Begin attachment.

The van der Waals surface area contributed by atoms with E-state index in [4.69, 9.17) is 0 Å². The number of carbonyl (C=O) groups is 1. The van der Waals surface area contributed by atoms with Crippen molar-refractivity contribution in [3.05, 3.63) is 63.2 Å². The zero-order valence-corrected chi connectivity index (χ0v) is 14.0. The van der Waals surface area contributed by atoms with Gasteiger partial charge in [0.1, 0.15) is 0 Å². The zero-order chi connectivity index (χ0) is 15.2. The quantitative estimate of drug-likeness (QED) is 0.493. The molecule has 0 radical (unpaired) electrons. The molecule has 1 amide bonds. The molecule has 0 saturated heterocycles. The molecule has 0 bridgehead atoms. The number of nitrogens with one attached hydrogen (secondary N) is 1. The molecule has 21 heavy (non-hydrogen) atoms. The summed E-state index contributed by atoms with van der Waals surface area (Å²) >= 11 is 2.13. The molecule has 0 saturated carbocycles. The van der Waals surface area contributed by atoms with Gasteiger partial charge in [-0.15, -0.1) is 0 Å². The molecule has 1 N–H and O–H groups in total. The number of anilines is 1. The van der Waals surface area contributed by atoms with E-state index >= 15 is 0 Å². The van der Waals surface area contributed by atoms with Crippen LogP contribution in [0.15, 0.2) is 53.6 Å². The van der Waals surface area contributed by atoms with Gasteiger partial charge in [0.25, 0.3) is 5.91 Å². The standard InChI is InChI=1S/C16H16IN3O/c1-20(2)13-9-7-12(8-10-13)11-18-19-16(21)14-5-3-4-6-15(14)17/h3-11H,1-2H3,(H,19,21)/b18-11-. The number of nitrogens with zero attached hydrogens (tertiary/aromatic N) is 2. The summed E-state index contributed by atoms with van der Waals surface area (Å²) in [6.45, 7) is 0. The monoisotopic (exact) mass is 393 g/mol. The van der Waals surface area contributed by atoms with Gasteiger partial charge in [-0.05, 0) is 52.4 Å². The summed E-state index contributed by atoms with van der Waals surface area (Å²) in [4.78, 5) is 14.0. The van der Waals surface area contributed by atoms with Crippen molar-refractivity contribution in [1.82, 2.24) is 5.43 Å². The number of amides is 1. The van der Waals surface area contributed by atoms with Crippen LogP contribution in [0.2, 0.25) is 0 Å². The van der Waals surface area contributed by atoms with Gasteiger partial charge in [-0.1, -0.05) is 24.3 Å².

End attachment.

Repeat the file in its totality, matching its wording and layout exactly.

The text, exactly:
The van der Waals surface area contributed by atoms with E-state index in [4.69, 9.17) is 0 Å². The number of carbonyl (C=O) groups is 1. The van der Waals surface area contributed by atoms with Crippen molar-refractivity contribution in [3.05, 3.63) is 63.2 Å². The zero-order valence-corrected chi connectivity index (χ0v) is 14.0. The van der Waals surface area contributed by atoms with Gasteiger partial charge in [0.1, 0.15) is 0 Å². The zero-order chi connectivity index (χ0) is 15.2. The quantitative estimate of drug-likeness (QED) is 0.493. The molecule has 0 radical (unpaired) electrons. The molecule has 1 amide bonds. The molecule has 0 saturated heterocycles. The molecule has 0 bridgehead atoms. The number of nitrogens with one attached hydrogen (secondary N) is 1. The molecule has 21 heavy (non-hydrogen) atoms. The summed E-state index contributed by atoms with van der Waals surface area (Å²) >= 11 is 2.13. The molecule has 0 saturated carbocycles. The van der Waals surface area contributed by atoms with Gasteiger partial charge in [-0.15, -0.1) is 0 Å². The molecule has 1 N–H and O–H groups in total. The number of anilines is 1. The van der Waals surface area contributed by atoms with E-state index >= 15 is 0 Å². The van der Waals surface area contributed by atoms with Crippen LogP contribution in [0.15, 0.2) is 53.6 Å². The van der Waals surface area contributed by atoms with Gasteiger partial charge in [0.25, 0.3) is 5.91 Å². The standard InChI is InChI=1S/C16H16IN3O/c1-20(2)13-9-7-12(8-10-13)11-18-19-16(21)14-5-3-4-6-15(14)17/h3-11H,1-2H3,(H,19,21)/b18-11-. The number of nitrogens with zero attached hydrogens (tertiary/aromatic N) is 2. The summed E-state index contributed by atoms with van der Waals surface area (Å²) in [6.45, 7) is 0. The monoisotopic (exact) mass is 393 g/mol. The van der Waals surface area contributed by atoms with Gasteiger partial charge in [-0.05, 0) is 52.4 Å². The summed E-state index contributed by atoms with van der Waals surface area (Å²) in [4.78, 5) is 14.0. The van der Waals surface area contributed by atoms with Crippen molar-refractivity contribution in [1.82, 2.24) is 5.43 Å². The number of amides is 1. The van der Waals surface area contributed by atoms with Crippen LogP contribution in [0.2, 0.25) is 0 Å². The van der Waals surface area contributed by atoms with Gasteiger partial charge in [-0.1, -0.05) is 24.3 Å².